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This briefing summarises statistics regarding the Civil Service. Comprehensive data are available in the annual National Statistics publication Civil Service Statistics. The 2017 edition, along with editions back to 2012, are available on the Office for National Statistics (ONS) website. Editions prior to 2012 were published by the Cabinet Office and are available from the National Archives website.

Civil Service staff

There were 388,610 full-time equivalent (FTE) Civil Service employees at 31 March 2017. This is 35% of the Civil Service staff in 1945 and slightly more than half the employees in 1976 (751,000).

Distribution by department and region

One fifth of all employees worked for the Department for Work and Pensions and its agencies. 20% of the Civil Service staff level worked in London (19%), followed by the North West (12%) and Scotland (10%).

Gender breakdown

54% of civil servants were female. 35% of female employees worked part-time, comapred with 9% of men. Women accounted for 45% of full-time employees. Men outnumber women in senior posts, comprising 59% of Senior Civil Service (SCS) staff.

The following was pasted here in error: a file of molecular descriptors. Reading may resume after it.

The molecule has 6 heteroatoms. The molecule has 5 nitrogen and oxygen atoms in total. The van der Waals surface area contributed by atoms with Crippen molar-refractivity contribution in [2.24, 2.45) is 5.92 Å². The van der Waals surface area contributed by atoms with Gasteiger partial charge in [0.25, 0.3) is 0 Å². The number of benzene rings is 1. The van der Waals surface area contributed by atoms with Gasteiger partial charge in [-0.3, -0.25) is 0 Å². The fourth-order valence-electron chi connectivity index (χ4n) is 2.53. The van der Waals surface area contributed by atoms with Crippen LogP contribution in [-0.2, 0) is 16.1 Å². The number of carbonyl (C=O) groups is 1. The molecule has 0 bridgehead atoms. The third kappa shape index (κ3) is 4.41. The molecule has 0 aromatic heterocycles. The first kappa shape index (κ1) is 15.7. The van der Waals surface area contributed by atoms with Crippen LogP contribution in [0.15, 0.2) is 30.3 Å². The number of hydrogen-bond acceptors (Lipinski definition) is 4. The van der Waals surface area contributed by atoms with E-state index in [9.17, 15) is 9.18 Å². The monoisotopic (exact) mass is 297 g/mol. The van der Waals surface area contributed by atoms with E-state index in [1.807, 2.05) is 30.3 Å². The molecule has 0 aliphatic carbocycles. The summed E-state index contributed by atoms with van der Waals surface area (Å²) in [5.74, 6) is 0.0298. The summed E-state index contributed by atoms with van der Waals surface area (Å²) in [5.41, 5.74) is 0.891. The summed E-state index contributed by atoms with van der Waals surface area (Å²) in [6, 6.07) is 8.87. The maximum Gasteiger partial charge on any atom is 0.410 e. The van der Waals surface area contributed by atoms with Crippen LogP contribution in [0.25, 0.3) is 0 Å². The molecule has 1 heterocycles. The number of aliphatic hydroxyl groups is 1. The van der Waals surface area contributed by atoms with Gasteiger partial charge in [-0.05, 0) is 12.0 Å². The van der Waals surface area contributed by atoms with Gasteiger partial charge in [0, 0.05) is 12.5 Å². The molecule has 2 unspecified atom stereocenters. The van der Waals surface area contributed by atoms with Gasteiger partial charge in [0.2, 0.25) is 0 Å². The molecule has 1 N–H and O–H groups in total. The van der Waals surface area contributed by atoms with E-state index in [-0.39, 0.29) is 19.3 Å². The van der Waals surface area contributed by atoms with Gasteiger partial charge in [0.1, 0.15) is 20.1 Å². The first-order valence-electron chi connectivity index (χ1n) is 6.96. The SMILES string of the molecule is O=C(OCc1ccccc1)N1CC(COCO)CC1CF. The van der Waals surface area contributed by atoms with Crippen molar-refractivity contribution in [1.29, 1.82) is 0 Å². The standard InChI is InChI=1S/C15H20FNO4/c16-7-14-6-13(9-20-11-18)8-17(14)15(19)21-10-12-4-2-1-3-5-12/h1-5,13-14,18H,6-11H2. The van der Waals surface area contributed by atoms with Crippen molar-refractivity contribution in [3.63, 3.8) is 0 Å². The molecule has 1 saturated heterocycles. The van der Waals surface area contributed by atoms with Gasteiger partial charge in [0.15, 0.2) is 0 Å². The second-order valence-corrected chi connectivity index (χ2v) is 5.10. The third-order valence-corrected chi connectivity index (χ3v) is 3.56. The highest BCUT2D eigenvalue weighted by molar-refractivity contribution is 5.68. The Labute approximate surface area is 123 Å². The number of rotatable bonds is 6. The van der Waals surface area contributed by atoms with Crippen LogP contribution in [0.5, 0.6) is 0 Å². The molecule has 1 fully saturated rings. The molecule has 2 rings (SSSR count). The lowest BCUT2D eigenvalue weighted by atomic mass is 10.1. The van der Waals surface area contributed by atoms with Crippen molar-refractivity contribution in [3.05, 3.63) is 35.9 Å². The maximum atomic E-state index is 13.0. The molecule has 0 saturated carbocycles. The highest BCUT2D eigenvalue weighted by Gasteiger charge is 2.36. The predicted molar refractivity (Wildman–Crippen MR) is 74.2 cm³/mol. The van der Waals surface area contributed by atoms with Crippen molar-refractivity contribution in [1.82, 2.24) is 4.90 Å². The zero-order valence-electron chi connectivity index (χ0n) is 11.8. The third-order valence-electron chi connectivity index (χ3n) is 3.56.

Ethnic breakdown

Approximately 12% of civil servants were from an ethnic minority. Staff at lower-level grades were more likely to be from an ethnic minority than staff in SCS grades.

Age breakdown

Since 1991 the age profile of the Civil Service has become older: in 2017 more than two-thirds of all employees were aged over 40, compared with 44% aged over 40 in 1991.

Median earnings

As of March 2017, median gross earnings for permanent employees, including the full-time equivalent income of part-time staff, were £25,900. This marks an increase of around 13% compared with the median salary in March 2010, in cash terms. However, when adjusted for inflation, real-terms earnings between 2010 and 2017 decreased by 1%.  Employees working overseas were paid the most on average (£38,200), followed by employees in London (£33,390) and the South West (28,210)

House of Commons Library Standard Note Civil Service Reform summarises reforms to the Civil Service to 2010. An in-depth analysis of past Civil Service reform and chronology can be found in House of Commons Library Research Paper 03/49, Whither the Civil Service?

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